Exhibition Considering Artists’ Relationship with the Environment Opens at Bowdoin Museum December 2018
From a Fayum mummy portrait and a medieval manuscript to the 19th century landscapes of Albert Bierstadt and Mary Blood Mellen, to contemporary works by Mel Chin, Leonardo Drew, and Agnes Denes, Material Resources will probe 2,000 years of artists’ engagement with the natural world
In December, the Bowdoin College Museum of Art (BCMA) will open Material Resources: Intersections of Art and the Environment, a global consideration of the ways artists have engaged with and understood the environment. On view December 6, 2018 through June 2, 2019, Material Resources will bring together over 80 objects from the BCMA’s encyclopedic collection to explore this fundamental relationship across cultures and over 2,000 years of history, ranging from a Fayum mummy portrait and medieval manuscript to seminal landscapes by Albert Bierstadt, Mary Blood Mellen, and Carleton Watkins, and contemporary works by Barry Dana, Christo, Mel Chin, Leonardo Drew, and Agnes Denes. Highlighting artists’ historic dependence on Earth’s material resources, the exhibition will question how the production of art objects reveals interconnected ecologies—cultural, political, and social.
Arranged in three sections—Extraction, Conservation, and Development—each term reflecting a different mode of artistic engagement with the environment, Material Resources will explore the intertwined narratives of both the natural resources that facilitate artistic production and art itself as a resource for understanding the environment.
“Extraction” will highlight the historic and global use of natural resources—fibers, earth, wood, and minerals—in the production of material objects. In conversation with a nineteenth-century New Ireland fiber mask, Pre-Columbian ceramics, and a Fayum mummy portrait, “Extraction” will feature Mel Chin’s Caged Corn (1992-2014), an ear of corn grown by the artist to absorb heavy metals from soil and organically de-contaminate the earth in his landmark collaborative project Revival Field. Caged Corn simultaneously illustrates the extensive history of pollution at the field site in the toxins it now contains and the potential of artistic activism to inform environmental stewardship. Chin’s work is one of several objects in Material Resources that is part of the Archival Collection of the Marion Boulton Stroud and Acadia Summer Arts Program, Mt. Desert, Maine, a transformational gift of nearly 350 contemporary works recently donated to the BCMA by the Marion Boulton “Kippy” Stroud Foundation.
“Conservation” will focus on the nineteenth-century artistic impetus to harness the American landscape as an important resource. Encompassing westward expansion, the development of the National Park system, and Native American displacement, this section will feature a contemporary birchbark basket by Barry Dana, former Chief of the Penobscot Nation, that integrates Edward S. Curtis’s early-twentieth-century ethnographic study of the American Indian as source material, reclaiming and transforming this imagery. “Development” will explore the twentieth-century development of the built, human-made structures of civilization within the natural environment. In tandem with works by Le Corbusier, Marilyn Bridges, and Yvonne Jacquette, this section will include the work of pioneering environmental artist Agnes Denes, whose 1994 print, The Pyramids as They Were, demonstrates her career-long fascination with pyramidal forms and her consistent use of the mathematical and philosophical construction as a symbol of society’s structure.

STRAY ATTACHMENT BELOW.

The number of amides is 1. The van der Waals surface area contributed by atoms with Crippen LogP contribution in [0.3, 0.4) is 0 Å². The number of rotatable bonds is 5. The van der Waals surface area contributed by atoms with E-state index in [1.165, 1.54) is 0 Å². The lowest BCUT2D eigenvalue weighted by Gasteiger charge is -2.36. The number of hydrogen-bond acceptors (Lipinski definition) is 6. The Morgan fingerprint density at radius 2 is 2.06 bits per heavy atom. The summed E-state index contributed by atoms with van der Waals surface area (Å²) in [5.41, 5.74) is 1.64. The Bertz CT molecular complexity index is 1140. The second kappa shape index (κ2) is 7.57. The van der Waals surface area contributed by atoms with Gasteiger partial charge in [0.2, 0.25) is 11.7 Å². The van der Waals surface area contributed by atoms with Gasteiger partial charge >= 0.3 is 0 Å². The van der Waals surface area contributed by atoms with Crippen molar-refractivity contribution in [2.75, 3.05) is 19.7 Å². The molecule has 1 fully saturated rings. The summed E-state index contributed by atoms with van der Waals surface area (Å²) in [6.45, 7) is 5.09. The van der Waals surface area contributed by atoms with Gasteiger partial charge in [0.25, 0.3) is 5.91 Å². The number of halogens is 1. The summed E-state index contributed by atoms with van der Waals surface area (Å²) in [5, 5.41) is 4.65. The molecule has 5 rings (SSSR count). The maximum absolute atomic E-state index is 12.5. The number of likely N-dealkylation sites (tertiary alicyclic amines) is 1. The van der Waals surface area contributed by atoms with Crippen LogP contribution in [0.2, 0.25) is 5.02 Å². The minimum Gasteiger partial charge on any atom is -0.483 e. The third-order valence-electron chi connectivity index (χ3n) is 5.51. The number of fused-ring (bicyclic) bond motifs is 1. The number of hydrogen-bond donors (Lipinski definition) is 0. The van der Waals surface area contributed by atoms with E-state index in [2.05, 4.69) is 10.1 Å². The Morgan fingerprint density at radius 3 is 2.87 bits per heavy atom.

“Material Resources will present an environmental thread that runs through the BCMA’s collection, linking artists, objects, and cultures in innovative and often unexpected ways,” said exhibition curator Honor Wilkinson, BCMA curatorial assistant and manager of student programs. “At a moment when environmental changes are becoming increasingly visible in our daily lives, we have an obligation as scholars and students to examine art-making’s engagement with, and documentation of, the natural world and the built environment, as well as art’s historic role in constructing society’s perceptions of the environment. Arranged through case studies in the complex relationships between art and the environment, the exhibition offers frameworks for understanding these connections thematically and in a forward-looking perspective.”
“We are delighted to present Material Resources this fall,” said Anne Collins Goodyear, co-director of the BCMA. “In highlighting many of the myriad intersections between art and the environment, this exhibition allows us to consider how artists have, over many centuries, framed and contributed to what has become one of the most pressing issues of our era: how we steward the natural resources for future generations. Artists add a critical perspective not only in drawing attention to environmental challenges, but in suggesting how we might address these issues.”
Co-director Frank Goodyear continued, “Utilizing the Bowdoin College Museum of Art’s extensive encyclopedic holdings, Material Resources reflects the College’s dedication to training students to think critically and expansively about environmental issues. We are proud to be a part of conversations happening throughout the liberal arts curriculum at the College and have been privileged to engage faculty across campus in framing the terms of this exhibition.”
The show will be accompanied by a publication featuring an essay by exhibition curator Honor Wilkinson and short reflections by Bowdoin faculty members on the role of BCMA objects in teaching environmental studies.
Material Resources will open just two months after the October 12, 2018 debut of the Roux Center for the Environment at Bowdoin College, a landmark interdisciplinary institute to further support collaboration and creativity in the teaching and scholarship in this area.